The Anglo-Saxons retain a powerful grip on English imaginations. The discovery in 2009, just south of Watling Street, the ancient trackway paved by the Romans, of gold and silver artefacts that became known as the Staffordshire hoard attracted much attention but raised many questions. One of the few people equipped to propose solutions was Nicholas Brooks, emeritus professor of medieval history at Birmingham University, who was soon appointed to the panel co-ordinating research into the finds.
His was the kind of scholarship that reaches out to the public. Among his special interests were Anglo-Saxon kingdoms and warfare, and the payments, in the form of weapons and armour, owed by the elite as death duties to the king and recycled in the form of gifts to warriors. Nicholas convincingly explained the hoard's apparently odd composition – only the hilts and pommels of swords, for instance, not the blades – in terms of its being the working capital of one department of a royal armoury near Lichfield, the bishopric of the Anglo-Saxon kingdom of Mercia. The hoard was found south-west of Lichfield, and nearby is Tamworth, site of the chief Mercian royal residence.
Nicholas, who has died aged 73 of pancreatic cancer, was not only a historian. As a young archaeologist, he identified one of King Alfred's forts, and discovered the structure of another's ramparts. An early paper, co-authored with his former school history master Harold Walker and published in Anglo-Norman Studies Vol 1 in 1978, found unsuspected evidential value in the arms and armour depicted in the Bayeux Tapestry. But his greatest achievements lay in the study of documents.
Born in Virginia Water, Surrey, Nicholas was the son of WDW Brooks, a consultant physician at St Mary's hospital, Paddington, London, and Phyllis (nee Juler), a physician's daughter and talented pianist and figure-skater. The third of their four children, he was educated at Winchester college, and graduated in history from Magdalen College, Oxford, in 1961.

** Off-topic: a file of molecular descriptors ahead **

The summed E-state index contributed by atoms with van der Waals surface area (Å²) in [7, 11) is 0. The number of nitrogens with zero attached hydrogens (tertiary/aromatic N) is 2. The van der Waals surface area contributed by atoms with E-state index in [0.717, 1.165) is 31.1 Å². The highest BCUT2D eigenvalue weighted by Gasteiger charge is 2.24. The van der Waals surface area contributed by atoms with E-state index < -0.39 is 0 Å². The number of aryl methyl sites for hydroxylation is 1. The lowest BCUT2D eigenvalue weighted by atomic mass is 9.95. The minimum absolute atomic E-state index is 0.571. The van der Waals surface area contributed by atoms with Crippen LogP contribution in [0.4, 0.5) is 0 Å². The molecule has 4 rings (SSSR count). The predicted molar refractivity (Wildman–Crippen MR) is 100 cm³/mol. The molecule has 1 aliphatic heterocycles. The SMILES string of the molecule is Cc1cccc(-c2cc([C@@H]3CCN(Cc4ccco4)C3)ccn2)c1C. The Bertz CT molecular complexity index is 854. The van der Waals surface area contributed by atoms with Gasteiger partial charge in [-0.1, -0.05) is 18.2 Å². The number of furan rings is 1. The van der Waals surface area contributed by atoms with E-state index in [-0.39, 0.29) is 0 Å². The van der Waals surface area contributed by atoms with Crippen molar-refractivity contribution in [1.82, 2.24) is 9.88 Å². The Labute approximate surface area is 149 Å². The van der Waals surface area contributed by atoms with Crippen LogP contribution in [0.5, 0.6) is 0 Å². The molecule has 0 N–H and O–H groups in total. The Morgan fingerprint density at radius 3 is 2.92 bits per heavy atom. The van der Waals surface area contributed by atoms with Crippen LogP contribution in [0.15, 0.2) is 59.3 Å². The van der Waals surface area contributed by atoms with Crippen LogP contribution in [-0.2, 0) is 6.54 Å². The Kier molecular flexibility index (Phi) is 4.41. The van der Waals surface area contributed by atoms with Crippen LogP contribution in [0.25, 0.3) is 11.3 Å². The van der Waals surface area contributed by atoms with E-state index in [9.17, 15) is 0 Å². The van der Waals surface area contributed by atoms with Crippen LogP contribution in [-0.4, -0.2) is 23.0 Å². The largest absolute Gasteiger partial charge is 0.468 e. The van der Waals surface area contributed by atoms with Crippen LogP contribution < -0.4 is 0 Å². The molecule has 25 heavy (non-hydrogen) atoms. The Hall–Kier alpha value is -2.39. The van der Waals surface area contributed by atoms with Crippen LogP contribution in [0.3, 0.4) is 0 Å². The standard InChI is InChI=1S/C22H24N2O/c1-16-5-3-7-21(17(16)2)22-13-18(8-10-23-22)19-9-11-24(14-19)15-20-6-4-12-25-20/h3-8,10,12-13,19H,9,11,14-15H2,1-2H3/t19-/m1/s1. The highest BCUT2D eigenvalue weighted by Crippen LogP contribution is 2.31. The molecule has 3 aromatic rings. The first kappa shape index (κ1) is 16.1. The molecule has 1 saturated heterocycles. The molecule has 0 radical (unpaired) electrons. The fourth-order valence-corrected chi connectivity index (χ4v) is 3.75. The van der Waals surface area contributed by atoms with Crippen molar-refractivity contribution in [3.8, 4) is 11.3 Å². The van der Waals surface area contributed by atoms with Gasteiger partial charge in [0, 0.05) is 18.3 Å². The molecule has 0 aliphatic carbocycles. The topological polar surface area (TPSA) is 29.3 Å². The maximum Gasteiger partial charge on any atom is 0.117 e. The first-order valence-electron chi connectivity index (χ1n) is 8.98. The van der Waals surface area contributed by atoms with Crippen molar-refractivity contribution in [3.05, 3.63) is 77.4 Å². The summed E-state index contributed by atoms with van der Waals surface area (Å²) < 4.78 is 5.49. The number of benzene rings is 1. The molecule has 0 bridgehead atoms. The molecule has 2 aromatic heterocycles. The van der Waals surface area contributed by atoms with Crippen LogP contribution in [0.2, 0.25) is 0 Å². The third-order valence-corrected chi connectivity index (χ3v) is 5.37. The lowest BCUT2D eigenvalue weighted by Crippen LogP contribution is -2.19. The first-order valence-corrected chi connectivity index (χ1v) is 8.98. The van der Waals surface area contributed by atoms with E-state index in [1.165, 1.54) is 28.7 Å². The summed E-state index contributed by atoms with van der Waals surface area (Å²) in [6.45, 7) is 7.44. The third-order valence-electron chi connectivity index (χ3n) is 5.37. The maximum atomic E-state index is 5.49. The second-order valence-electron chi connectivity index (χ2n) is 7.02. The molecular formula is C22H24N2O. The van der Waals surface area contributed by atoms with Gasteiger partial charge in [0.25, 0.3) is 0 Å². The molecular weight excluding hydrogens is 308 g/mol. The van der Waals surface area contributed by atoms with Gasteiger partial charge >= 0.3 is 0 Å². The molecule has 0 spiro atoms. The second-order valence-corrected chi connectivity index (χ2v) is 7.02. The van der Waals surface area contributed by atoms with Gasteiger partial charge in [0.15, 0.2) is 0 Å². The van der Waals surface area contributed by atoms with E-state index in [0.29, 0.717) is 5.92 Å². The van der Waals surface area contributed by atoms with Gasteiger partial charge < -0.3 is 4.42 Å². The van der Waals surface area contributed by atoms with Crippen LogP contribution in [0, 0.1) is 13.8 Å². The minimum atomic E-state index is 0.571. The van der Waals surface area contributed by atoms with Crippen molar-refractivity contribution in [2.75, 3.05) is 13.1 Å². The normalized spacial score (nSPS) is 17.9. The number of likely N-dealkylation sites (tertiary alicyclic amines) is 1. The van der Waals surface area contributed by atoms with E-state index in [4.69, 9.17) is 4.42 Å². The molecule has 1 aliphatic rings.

His interests and imagination had been fired originally by stays at the family's holiday cottage in Kent, which lay on the continuation of Watling Street south of Canterbury. He became fascinated by Kent's historic landscape. As a mature scholar, he showed, in a brilliant foray into the 14th century, the effectiveness of the communication strategies used by Kentishmen in the Peasants' Revolt of 1381.
A series of path-breaking earlier medieval studies proved that works ordained by medieval kings to maintain the bridge over the river Medway at Rochester, and persisting in various administrative incarnations until the Bridge Trust of the present day, originated in late Roman arrangements. Nicholas's view was long, and never insular.
Anglo-Saxon Canterbury was central to Nicholas's life's work. His Oxford DPhil on the Canterbury charters, supervised by Professor Dorothy Whitelock at Cambridge, was finished in 1969 and published as The Early History of the Church of Canterbury (1984). The charters record donations of property to the church, nearly all by lay benefactors, giving details of where estates lay and how valuable they were, when they were received, on what terms leases were granted, and disputes arising later. What makes Canterbury's charters special is their large number, the fact that they mostly survive as originals, and that through them can be traced the workings of lay piety, and the buildup of Canterbury's lands through the Anglo-Saxon period, which explains its importance as a great institutional landowner with huge political clout.